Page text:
Wexford Science & Technology, LLC and The Whiting Turner Contracting Company celebrated the “topping off” of their 4MLK project last week, an important milestone for the project which is slated for completion October 2024.

Situated at the intersection of Martin Luther King, Jr. Boulevard and Baltimore Street, 4MLK is the largest commercial project in Baltimore with a Martin Luther King Jr. Boulevard street address. The 8-story, 250,000 square foot lab and office building will stand as the gateway to the University of Maryland Baltimore (UMB) BioPark and West Baltimore and is Wexford’s third multi-tenant development on the campus.

The topping off ceremony symbolizes the completion of the skeleton of the building and celebrates the collaboration and hard work of all involved in the construction process. It recognizes the labor, ingenuity, and dedication of the builders while celebrating what’s to come.

Some of the statistics for the 4MLK project include:

  • 210,000 man hours expended
  • 120-men onsite on a daily basis for the concrete alone
  • 13,150 cubic yards of concrete poured (equivalent to four Olympic swimming pools of concrete)
  • 3,220,000 pounds of rebar (equivalent to the weight of 36 Boeing 737 jets)
  • 734,000 pounds of steel (equivalent to the weight of 60 African elephants

“I want to sincerely thank all the men and women who work tirelessly on this project, on site, to help physically shape this building as it comes out of the ground,” said Gregg Herlong, Vice President, Development, Wexford Science & Technology, LLC.

“I also want to thank our general contractor, Whiting Turner, who has been an incredible partner, as well as ZGF, our architect, and the incredible engineers and consultants that we’ve worked with on this project; Bowman, STV, Mahan Rykiel, Hope Furrer.”

The Larger Impact For Baltimore

Herlong also acknowledged the University of Maryland, Baltimore (UMB), the University of Maryland School of Medicine and UMB Health Sciences Research Corporation in his remarks and their instrumental work in ensuring the project’s delivery.

“Their leadership and commitments have catalyzed continued investment here in West Baltimore and make projects like this one, and everything around here, possible,” Herlong stated.

“Inside of these buildings, right here in Baltimore, life-enhancing technology therapies are being developed by world-class scientists and innovators. Companies like Catalent and Illumina, global leaders in the life sciences, have significant presence here,” he furthered.

The 4MLK building will be a transformational endeavor, not only standing as a connector to the neighboring UMB campus and West Baltimore communities but also providing critical wet laboratory space in downtown Baltimore.

Bringing together faculty researchers, entrepreneurs, seasoned life science leaders, and community-focused initiatives and programs for the advancement of human health innovation, 4MLK will be instrumental in continuing to grow Baltimore’s life science ecosystem.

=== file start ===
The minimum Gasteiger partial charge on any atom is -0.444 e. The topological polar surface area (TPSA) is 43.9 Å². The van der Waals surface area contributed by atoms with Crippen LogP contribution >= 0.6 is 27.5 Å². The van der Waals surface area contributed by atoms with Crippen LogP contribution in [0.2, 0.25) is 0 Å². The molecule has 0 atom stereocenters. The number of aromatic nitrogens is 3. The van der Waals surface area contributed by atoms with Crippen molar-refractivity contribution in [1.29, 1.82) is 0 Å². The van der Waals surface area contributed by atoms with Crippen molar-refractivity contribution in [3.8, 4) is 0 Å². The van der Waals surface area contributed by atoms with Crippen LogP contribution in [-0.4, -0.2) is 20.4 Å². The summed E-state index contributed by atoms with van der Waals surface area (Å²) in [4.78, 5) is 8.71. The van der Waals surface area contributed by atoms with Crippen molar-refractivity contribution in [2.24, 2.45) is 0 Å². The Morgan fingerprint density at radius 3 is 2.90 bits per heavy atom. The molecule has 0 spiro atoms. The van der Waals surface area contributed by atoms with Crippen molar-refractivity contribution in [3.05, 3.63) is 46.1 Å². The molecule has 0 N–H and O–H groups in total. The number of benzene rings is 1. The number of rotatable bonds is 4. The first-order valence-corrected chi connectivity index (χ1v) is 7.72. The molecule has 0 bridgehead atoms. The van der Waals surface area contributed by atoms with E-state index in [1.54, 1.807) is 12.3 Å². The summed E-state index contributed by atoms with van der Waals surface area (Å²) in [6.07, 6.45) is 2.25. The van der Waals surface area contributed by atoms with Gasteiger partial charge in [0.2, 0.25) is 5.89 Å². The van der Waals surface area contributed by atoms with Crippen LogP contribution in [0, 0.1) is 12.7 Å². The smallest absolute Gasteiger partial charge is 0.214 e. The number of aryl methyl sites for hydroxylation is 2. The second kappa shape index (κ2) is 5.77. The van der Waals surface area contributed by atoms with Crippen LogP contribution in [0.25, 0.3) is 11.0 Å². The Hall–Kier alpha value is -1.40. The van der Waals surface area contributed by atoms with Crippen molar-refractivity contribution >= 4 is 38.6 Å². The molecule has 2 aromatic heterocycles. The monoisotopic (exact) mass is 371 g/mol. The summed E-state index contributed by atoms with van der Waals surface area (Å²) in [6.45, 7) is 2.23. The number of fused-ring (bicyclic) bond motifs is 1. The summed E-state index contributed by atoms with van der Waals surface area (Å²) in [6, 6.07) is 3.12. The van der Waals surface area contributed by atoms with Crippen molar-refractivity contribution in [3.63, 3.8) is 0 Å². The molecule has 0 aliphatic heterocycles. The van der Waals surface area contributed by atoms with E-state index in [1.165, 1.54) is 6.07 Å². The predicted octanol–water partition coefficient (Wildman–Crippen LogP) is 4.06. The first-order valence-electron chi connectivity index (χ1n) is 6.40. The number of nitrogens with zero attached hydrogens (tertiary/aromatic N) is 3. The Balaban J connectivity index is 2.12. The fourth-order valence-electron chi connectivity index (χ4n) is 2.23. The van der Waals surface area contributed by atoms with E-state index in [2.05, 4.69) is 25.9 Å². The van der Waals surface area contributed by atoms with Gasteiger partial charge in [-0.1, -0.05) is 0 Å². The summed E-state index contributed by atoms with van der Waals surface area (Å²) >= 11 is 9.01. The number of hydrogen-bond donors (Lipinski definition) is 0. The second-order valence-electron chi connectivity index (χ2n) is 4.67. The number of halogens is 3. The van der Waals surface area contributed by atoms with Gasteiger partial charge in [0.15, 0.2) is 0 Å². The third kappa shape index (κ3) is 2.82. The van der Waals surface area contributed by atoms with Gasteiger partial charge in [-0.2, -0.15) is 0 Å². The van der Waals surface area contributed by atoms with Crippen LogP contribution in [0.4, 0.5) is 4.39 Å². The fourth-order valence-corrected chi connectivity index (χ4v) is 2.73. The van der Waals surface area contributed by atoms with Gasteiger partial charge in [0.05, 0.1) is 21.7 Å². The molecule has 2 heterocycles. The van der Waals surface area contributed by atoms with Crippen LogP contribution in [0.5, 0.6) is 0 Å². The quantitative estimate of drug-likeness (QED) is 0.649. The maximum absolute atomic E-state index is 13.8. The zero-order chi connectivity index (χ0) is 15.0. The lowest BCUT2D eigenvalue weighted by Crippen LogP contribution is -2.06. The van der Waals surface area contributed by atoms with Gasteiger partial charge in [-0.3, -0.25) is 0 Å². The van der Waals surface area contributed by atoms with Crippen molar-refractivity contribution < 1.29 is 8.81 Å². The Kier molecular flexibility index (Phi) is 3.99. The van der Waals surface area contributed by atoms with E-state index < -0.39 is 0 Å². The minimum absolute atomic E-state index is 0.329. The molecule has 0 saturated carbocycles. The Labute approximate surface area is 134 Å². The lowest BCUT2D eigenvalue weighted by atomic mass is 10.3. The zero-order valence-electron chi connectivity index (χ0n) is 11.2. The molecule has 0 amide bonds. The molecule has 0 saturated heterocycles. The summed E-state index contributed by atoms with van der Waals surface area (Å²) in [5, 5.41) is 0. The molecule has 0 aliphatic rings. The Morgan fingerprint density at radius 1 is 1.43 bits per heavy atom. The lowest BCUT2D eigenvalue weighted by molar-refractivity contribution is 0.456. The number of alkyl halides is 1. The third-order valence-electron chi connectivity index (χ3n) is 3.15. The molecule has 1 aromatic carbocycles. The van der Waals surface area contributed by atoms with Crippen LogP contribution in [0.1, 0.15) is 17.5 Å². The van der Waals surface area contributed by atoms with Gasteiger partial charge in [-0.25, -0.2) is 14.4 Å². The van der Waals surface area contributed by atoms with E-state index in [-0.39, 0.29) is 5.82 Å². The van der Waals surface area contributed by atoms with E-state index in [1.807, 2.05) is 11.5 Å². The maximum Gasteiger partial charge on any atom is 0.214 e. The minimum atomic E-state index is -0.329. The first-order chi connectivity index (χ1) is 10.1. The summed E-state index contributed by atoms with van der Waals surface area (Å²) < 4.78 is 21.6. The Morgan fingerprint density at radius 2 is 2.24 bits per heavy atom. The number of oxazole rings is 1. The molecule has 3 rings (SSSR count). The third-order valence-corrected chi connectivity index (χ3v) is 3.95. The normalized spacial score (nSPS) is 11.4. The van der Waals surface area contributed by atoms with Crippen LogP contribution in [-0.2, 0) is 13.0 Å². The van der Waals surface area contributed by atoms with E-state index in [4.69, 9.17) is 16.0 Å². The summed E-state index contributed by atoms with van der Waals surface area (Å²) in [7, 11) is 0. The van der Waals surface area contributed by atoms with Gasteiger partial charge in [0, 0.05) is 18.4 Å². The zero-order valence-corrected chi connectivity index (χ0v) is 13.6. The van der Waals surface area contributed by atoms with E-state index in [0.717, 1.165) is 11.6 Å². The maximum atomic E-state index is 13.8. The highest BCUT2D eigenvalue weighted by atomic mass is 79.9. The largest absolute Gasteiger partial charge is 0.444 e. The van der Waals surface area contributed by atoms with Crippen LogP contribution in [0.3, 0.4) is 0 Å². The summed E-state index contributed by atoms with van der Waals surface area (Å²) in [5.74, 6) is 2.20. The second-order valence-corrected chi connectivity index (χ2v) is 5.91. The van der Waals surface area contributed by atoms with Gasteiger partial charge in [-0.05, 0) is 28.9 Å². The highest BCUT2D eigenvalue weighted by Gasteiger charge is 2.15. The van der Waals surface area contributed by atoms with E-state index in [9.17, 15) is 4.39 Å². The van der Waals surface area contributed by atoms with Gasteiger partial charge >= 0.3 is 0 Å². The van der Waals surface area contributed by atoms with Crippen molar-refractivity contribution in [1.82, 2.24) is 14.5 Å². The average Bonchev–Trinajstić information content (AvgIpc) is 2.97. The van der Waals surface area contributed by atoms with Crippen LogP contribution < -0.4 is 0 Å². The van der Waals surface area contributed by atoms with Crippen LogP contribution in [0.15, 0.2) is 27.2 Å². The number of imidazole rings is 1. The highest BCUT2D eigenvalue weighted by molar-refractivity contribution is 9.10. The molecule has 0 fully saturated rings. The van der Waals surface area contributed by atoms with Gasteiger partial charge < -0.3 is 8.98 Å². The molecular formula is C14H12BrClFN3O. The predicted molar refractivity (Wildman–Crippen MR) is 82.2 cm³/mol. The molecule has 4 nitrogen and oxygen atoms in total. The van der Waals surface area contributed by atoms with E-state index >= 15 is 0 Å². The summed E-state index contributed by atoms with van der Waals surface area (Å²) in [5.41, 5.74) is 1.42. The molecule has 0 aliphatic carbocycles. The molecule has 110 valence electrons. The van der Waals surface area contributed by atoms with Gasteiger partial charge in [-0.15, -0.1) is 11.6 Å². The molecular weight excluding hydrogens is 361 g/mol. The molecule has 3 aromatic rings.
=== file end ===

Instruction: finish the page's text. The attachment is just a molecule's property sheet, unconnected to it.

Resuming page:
The project itself has already impacted the workforce.

Since starting the 4MLK project in October 2022, over 31% of the total core and shell project costs have been committed to qualified MBE, WBE, or DBE firms

Seven people have been hired locally by subcontractors on the 4MLK construction team as well. The general contractor on the 4MLK project participates in workforce programs including: JARC Baltimore, Turnaround Tuesday, Project Jump Start, MOED – Mayor’s Office of Employment Development, Stadium Authority Workforce Development, Baltimore City School – Cristo Ray Program, CCBC – P-Tech Program, and Living Classrooms.

And that’s just the tip of the iceberg.

The Significance of the Topping Off

The topping-off ceremony in construction holds a rich history deeply rooted in ancient traditions and symbolism. Originating centuries ago, this ritual marks a significant milestone in the construction process, symbolizing the completion of the building’s structural framework. Its historical roots trace back to various cultures across the globe, each with its unique customs and practices to celebrate the achievement, craftsmanship, and the hope for the building’s future success.

One of the earliest recorded instances of a topping-off ceremony dates back to the Scandinavian practice of placing a tree atop a new building to appease tree-dwelling spirits. This tradition, known as “topping out,” was believed to bring good luck and protect the building and its inhabitants from malevolent forces. In ancient Egypt, topping-off ceremonies were accompanied by elaborate rituals and offerings to the gods.

Similarly, in ancient Rome, builders marked the completion of a structure by placing a decorative final piece, often a bronze pine cone or a statue, atop the building. This act was accompanied by celebrations and feasts to honor the accomplishment and ensure the building’s prosperity.

Modern day, and in 4MLK’s instance, attendees signed a beam that was raised.

As the saying goes, “Rome wasn’t built in a day” and the same is true for buildings and life science ecosystems. They take time, investment, collaboration, vision, and a strong community in order to grow and flourish. 4MLK’s recent topping-off ceremony is an opportunity to celebrate the building, but also what it represents for the greater Baltimore life science community – continued progress towards a vibrant life science ecosystem.